Before school started this year, Nick Grasso, Pinellas County's executive director for extracurricular activities, met with local religious and cultural leaders to mete out a schedule respectful to all traditions. "I try my hardest to get our folks to honor and respect the fact that these dates are important to folks in our community," he said.
Lanness Robinson, Hillsborough County's athletic director, said he sympathized with students conflicted because of religious obligations, but he intends to follow the district's school calendar.
"If the district thinks that we shouldn't have school, we won't have an event," Robinson said. "That's the fairest way to do it. We can't start making exceptions for different things because then the list of special exceptions being requested would just grow."
Whether parents, students and faculty choose to be absent from events this weekend, will largely depend upon their level of religious observance.
Over the years, Plant High football coach Bob Weiner, who is Jewish, has adapted. He plans to coach tonight and anticipates the "two or three" Jewish players on his team taking the field.
"They pretty much decided on their own" to play, Weiner said. "Other than missing practice last week for Rosh Hashana, no one has spoken to me about it. I guess the possibility is Saturday when we're watching films, they may miss that."
By contrast, Jesuit High junior cross country standout Jordan Schilit will not travel with his team Saturday to the Florida State University Invitational in Tallahassee.
"I already knew this well in advance so I kind of let my team know pretty early on," said Schilit, the team's No. 2 runner. He will attend services Saturday at Congregation Kol Ami in North Tampa.
Last year, Blake High School band member Daniel Wind struggled with missing the big game between his school and Middleton High at Raymond James Stadium. Ultimately, Wind's mother decided he should go to services and he dealt with a guilt trip served up by band mates. "They were saying 'It's your fault that you're Jewish and you're missing the game,' " he said.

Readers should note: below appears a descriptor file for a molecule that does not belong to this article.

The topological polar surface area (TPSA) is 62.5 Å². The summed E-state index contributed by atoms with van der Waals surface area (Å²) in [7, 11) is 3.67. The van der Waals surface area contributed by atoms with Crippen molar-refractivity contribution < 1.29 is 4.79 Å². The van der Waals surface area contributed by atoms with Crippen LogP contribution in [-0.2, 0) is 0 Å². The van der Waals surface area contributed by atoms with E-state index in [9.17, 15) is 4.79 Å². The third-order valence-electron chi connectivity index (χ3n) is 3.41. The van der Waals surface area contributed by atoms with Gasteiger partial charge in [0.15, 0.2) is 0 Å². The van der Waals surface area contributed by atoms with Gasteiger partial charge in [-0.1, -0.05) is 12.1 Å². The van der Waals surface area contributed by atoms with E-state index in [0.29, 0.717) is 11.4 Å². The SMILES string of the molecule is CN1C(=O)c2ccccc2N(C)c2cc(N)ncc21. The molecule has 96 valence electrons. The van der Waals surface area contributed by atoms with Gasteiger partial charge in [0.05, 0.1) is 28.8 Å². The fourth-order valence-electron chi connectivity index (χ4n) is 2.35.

But this year he decided on his own to miss a game tonight against Chamberlain. "My religion is important to me," said the 15-year-old sophomore, who attends Congregation Rodeph Sholom in South Tampa. "So, my mom did make the right choice in making me go."
For Kyra Frye, a freshman at Bloomingdale High, the decision to skip a game tonight against Plant City was effortless. "If it's a holiday, you go to services," said Frye, 14. "Religion is more important than a marching band."
Cohen, the saxophonist from Gaither, hopes to one day make similar decisions with ease. But for now, he admits he may struggle to focus on his faith while keeping thoughts of tonight's game or Saturday's all-day band practice at bay.
His mother, Lisa Cohen, said her son and others like him shouldn't have to choose. "Look at the calendar. That's all we ask."
Information from Times archives was used in this report. Times Staff Writer Keith Niebuhr contributed to this report. Sherri Day can be reached at 813-226-3405 or firstname.lastname@example.org